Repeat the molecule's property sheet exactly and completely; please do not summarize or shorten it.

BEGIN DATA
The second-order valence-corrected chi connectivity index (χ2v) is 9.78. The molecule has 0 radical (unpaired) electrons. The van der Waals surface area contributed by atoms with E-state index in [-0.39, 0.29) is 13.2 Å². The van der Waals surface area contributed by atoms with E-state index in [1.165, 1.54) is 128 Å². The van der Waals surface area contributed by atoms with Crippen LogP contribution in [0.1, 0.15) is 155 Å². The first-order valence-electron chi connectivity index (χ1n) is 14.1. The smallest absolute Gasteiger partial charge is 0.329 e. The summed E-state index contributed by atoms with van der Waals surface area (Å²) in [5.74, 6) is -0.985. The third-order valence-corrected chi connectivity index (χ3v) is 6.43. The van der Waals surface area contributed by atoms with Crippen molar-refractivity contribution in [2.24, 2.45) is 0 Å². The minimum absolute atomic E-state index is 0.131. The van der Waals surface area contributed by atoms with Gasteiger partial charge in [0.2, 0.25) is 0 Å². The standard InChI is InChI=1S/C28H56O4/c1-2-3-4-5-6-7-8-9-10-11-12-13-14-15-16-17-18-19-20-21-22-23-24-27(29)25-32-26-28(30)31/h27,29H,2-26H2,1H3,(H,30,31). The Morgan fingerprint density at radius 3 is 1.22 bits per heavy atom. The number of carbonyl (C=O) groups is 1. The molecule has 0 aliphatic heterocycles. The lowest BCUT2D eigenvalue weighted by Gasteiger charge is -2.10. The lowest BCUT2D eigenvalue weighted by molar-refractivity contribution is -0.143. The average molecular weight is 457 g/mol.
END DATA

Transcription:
The second-order valence-corrected chi connectivity index (χ2v) is 9.78. The molecule has 0 radical (unpaired) electrons. The van der Waals surface area contributed by atoms with E-state index in [-0.39, 0.29) is 13.2 Å². The van der Waals surface area contributed by atoms with E-state index in [1.165, 1.54) is 128 Å². The van der Waals surface area contributed by atoms with Crippen LogP contribution in [0.1, 0.15) is 155 Å². The first-order valence-electron chi connectivity index (χ1n) is 14.1. The smallest absolute Gasteiger partial charge is 0.329 e. The summed E-state index contributed by atoms with van der Waals surface area (Å²) in [5.74, 6) is -0.985. The third-order valence-corrected chi connectivity index (χ3v) is 6.43. The van der Waals surface area contributed by atoms with Crippen molar-refractivity contribution in [2.24, 2.45) is 0 Å². The minimum absolute atomic E-state index is 0.131. The van der Waals surface area contributed by atoms with Gasteiger partial charge in [0.2, 0.25) is 0 Å². The standard InChI is InChI=1S/C28H56O4/c1-2-3-4-5-6-7-8-9-10-11-12-13-14-15-16-17-18-19-20-21-22-23-24-27(29)25-32-26-28(30)31/h27,29H,2-26H2,1H3,(H,30,31). The Morgan fingerprint density at radius 3 is 1.22 bits per heavy atom. The number of carbonyl (C=O) groups is 1. The molecule has 0 aliphatic heterocycles. The lowest BCUT2D eigenvalue weighted by Gasteiger charge is -2.10. The lowest BCUT2D eigenvalue weighted by molar-refractivity contribution is -0.143. The average molecular weight is 457 g/mol.